Figure 3 shows the architecture of the Haystack system. It consists of 3 core components: the Haystack Store, Haystack Directory, and Haystack Cache. The Store's capacity is organized into physical volumes. Physical volumes are further grouped into logical volumes. When Haystack stores a photo on a logical volume, the photo is written to all corresponding physical volumes for redundancy. The Directory maintains the logical to physical mapping along with other application metadata, such as the logical volume where each photo resides and the logical volumes with free space. The Cache functions as an internal CDN, another level of caching to back up the CDN.

When the browser requests a photo, the webserver uses the Directory to construct a URL for the photo, which includes the physical as well as logical volume information. Each Store machine manages multiple physical volumes. Each volume holds millions of photos. A physical volume is simply a very large file (100 GB) saved as "/hay/haystack-logical volumeID". Haystack is a log-structured append-only object store. A Store machine can access a photo quickly using only the id of the corresponding logical volume and the file offset at which the photo resides. This knowledge is the keystone of the Haystack design: retrieving the filename, offset, and size for a particular photo without needing disk operations. A Store machine keeps open file descriptors for each physical volume that it manages and also an in-memory mapping of photo ids to the filesystem metadata (i.e., file, offset and size in bytes) critical for retrieving that photo. Each photo stored in the file is called a needle.

A Store machine is a 2U node with 12 1TB SATA drives in RAID-6 (as a single volume). A single 10TB XFS filesystem (an extent based file system) runs across these on each Store machine. XFS has two main advantages for Haystack. First, the blockmaps for several contiguous large files can be small enough to be stored in main memory. Second, XFS provides efficient file preallocation, mitigating fragmentation and reining in how large block maps can grow.

My remaining questions
Although the paper is written clearly, there are still a couple of points I couldn't understand.

My first question is why was Google Filesystem (GFS) not suitable for implementing the Photo Store Server? That is what are the advantages of Haystack over GFS for this application? The paper just mentions that serving photo requests in the long tail represents a problem for which Hadoop is not well suited. But, what does this argument (which I don't understand) have to do with the unsuitability of GFS. I guess the answer is because Facebook needed to keep all metadata in the memory, and there was no immediate implementation of this provided by GFS master chunkserver. I guess if the GFS master chunkserver is modified to hold the metadata in the memory, then Facebook could as well use GFS for solving their problem. As another disadvantage of GFS, the paper cites that GFS is optimized for a workload consisting mostly of append operations (which is actually what Haystack does as well) and large sequential reads (I am not really sure why GFS cannot handle small random reads easily as well). So I don't see why GFS couldn't be adopted for use here.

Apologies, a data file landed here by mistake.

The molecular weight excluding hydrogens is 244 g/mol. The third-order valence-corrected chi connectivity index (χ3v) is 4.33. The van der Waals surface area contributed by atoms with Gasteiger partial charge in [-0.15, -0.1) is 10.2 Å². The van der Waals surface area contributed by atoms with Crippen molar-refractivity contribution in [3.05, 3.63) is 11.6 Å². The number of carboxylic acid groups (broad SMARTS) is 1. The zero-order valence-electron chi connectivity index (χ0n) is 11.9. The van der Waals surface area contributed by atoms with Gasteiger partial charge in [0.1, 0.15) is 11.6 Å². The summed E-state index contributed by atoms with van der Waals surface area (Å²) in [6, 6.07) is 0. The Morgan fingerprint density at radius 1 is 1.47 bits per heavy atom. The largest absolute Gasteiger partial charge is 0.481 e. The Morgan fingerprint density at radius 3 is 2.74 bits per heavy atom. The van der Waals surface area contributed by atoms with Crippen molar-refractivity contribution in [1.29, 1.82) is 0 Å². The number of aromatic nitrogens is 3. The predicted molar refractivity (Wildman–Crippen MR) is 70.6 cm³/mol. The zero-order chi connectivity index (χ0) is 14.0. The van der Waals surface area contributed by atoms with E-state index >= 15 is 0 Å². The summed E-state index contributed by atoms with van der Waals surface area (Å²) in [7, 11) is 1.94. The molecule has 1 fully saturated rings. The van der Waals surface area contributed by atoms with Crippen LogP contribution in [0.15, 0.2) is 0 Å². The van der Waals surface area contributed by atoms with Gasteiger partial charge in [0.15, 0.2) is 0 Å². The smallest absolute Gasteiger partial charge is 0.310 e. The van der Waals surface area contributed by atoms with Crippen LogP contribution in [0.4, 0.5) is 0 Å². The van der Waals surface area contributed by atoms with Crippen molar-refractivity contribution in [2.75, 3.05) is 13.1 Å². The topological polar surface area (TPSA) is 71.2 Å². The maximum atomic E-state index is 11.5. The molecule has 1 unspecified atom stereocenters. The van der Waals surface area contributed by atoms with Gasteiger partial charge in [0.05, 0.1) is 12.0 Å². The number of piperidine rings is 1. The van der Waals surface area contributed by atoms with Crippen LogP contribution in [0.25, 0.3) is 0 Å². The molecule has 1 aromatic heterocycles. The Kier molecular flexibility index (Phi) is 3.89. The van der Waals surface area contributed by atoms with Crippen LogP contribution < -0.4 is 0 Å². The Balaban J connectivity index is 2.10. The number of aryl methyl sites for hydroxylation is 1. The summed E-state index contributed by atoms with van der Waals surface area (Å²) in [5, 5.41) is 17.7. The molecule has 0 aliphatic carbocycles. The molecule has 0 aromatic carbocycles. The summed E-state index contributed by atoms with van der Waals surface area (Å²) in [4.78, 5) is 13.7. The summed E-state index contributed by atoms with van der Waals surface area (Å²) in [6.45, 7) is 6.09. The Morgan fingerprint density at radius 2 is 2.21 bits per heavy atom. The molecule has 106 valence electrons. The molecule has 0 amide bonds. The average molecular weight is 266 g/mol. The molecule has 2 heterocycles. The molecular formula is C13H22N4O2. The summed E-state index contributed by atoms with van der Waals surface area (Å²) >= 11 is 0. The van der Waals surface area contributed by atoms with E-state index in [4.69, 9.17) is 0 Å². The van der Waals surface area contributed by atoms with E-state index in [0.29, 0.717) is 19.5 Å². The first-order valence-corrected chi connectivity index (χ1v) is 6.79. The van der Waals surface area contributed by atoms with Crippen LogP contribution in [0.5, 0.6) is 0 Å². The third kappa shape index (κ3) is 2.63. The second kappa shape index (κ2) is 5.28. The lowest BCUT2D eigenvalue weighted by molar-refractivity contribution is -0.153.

My second question is about the details of replica maintenance at the Store. In the paper, replica maintenance is only outlined briefly as follows. A photo is replicated to each of the physical volumes mapped to the assigned logical volume. Haystack Directory provides this mapping. It seems like the replication logic is CP according the CAP theorem/model, and sacrifices availability when one of the nodes to host a physical volume to be used is unavailable. But, that is only basic operation, and there are several other side cases, such as failure of one volume, compaction of one volume, deletion of some photos. It is unclear how the replicas are maintained to the face of these, and how the mappings at the Haystack Directory component are updated to account for these. That should require coordination between the Store and the Directory.


Unknown said…
This comment has been removed by the author.
Anonymous said…
I'd suggest the reason why they didn't use GFS was two fold:
1) its high latency
2) it has very sparse metadata controls.
Anonymous said…
Great Post! Thank you for the simplified explanation.